For the most part, Valve's statement regarding the kerfuffle seems to support the streamers; only they can announce DMCA takedowns. However, don't expect this controversy to go away soon.

AI programs have nearly caught up to professional players

A game as complex as Dota 2, with as much situational awareness as it needs, seems like it would be practically impossible for an AI to compete with at a professional level. After all, pro players have learned how to analyze their opponents, find their weaknesses, and exploit them. It shouldn't be difficult to do that against a machine trying to learn a game as complicated as Dota 2. Right?

Well, of course you know where this is going. The machines are going to destroy us all.

The good news is this: they aren't there yet. OpenAI is the most high-profile system attempting to learn the game, and it took to the field against two pro teams at 2018's International tournament in an exhibition. Even with severe hero and item restrictions, the AI program still cannot equal the best human teams, although it came close. There's just too much critical thinking and strategy involved. For right now.

Greg Brockman, the chief researcher for OpenAI, seems confident that it won't be long until the machines are triumphant. He told Verge, "Usually we start playing teams when we're about at their level, then a week or two later we surpass them. And that has happened to us a number of times now." So, there's something to help you sleep tonight.

Dota 2's most expensive cosmetic items have inspired some major scammers

Dota 2 has some of the most expensive items on Steam's community market. For example, the "Dragonclaw Hook" regularly pulls in anywhere from $700 to $850, and it cannot be obtained outside of purchasing it from the market. Where there's big money, you know there are scammers looking to cash in on that.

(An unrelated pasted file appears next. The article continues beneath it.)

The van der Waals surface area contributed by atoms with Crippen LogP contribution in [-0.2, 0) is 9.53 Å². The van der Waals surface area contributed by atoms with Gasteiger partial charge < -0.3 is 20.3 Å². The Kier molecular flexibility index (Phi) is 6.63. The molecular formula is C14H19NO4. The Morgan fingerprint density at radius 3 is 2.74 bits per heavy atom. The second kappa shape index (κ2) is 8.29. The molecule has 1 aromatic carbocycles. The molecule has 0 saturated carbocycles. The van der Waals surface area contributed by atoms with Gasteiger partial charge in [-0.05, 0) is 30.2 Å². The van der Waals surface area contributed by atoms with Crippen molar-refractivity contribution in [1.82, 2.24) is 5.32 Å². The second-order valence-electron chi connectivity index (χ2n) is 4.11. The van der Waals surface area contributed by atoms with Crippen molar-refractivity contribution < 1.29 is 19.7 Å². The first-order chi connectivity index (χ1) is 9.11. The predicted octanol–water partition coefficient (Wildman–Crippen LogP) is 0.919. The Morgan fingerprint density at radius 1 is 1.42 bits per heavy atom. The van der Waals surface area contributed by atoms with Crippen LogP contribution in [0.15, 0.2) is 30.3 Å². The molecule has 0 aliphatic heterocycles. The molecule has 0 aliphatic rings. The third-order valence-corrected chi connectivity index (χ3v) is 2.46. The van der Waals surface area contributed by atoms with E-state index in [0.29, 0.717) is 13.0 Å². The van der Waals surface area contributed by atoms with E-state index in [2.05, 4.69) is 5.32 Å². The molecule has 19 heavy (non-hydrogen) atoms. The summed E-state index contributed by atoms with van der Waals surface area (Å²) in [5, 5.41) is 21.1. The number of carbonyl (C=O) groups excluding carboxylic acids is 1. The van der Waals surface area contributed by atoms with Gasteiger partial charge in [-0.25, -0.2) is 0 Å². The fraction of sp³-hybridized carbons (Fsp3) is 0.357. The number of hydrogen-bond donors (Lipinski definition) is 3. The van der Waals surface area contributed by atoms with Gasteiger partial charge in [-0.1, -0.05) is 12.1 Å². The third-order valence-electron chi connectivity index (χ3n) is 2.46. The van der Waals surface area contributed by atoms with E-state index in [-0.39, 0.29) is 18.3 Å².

The method one group used to do just that is almost admirable in how ballsy it is.

PC Gamer told the tale of a game called Climber, which sold for one dollar on Steam for a few weeks before the scam was discovered. Players could earn an in-game item for Climber that looked exactly like the Dragonclaw Hook and used the exact same description as Dota 2's valuable item. Climber even briefly changed their game icon to Dota 2's, so that people would spend hundreds of dollars on a fake, worthless item, thinking it was for their favorite game. Since game developers get a portion of sales on the community market, this could be an easy way for the "developers" of Climber to make off with some ill-gotten gains.

Luckily, Valve intervened quickly, and it seems as if only a few people were affected by the scam. Take care when purchasing an expensive item: even in the digital realm it could be a shoddy knock-off!

Dota 2 has tried to jump on the battle royale bandwagon

The battle royale genre has taken the gaming world by storm; developers are taking notice of the success of games like PUBG and Fortnite and trying to imitate that success. It's not strange that many shooters are slapping together battle royale modes to increase hype surrounding their games, but how would a mode like that ever work in something like Dota 2?

You better believe Valve has tried to figure that one out.

Valve occasionally releases new twists on Dota 2's standard gameplay, usually with the promise of special cosmetics and "limited time" engagements. With the release of 2018's International Battle Pass (the item that adds to the prize payout of the International tournament), Dota 2 received a mode called "The Underhollow," a randomly generated mission where players are forced into the center of the map, collecting random items and gearing up for one final showdown.

PC Gamer lauded the effort, but ultimately wrote that importing PUBG's structure into Dota 2's playstyle was a bit unpolished and unbalanced. Valve is notoriously secretive about their plans for Dota 2's development, so it remains to be seen if this was truly a limited-time mode or if they plan on bringing it back in the future. Iron out those kinks, and it may become the shot in the arm Dota 2 needs to retake its #1 spot from PUBG on the Steam charts.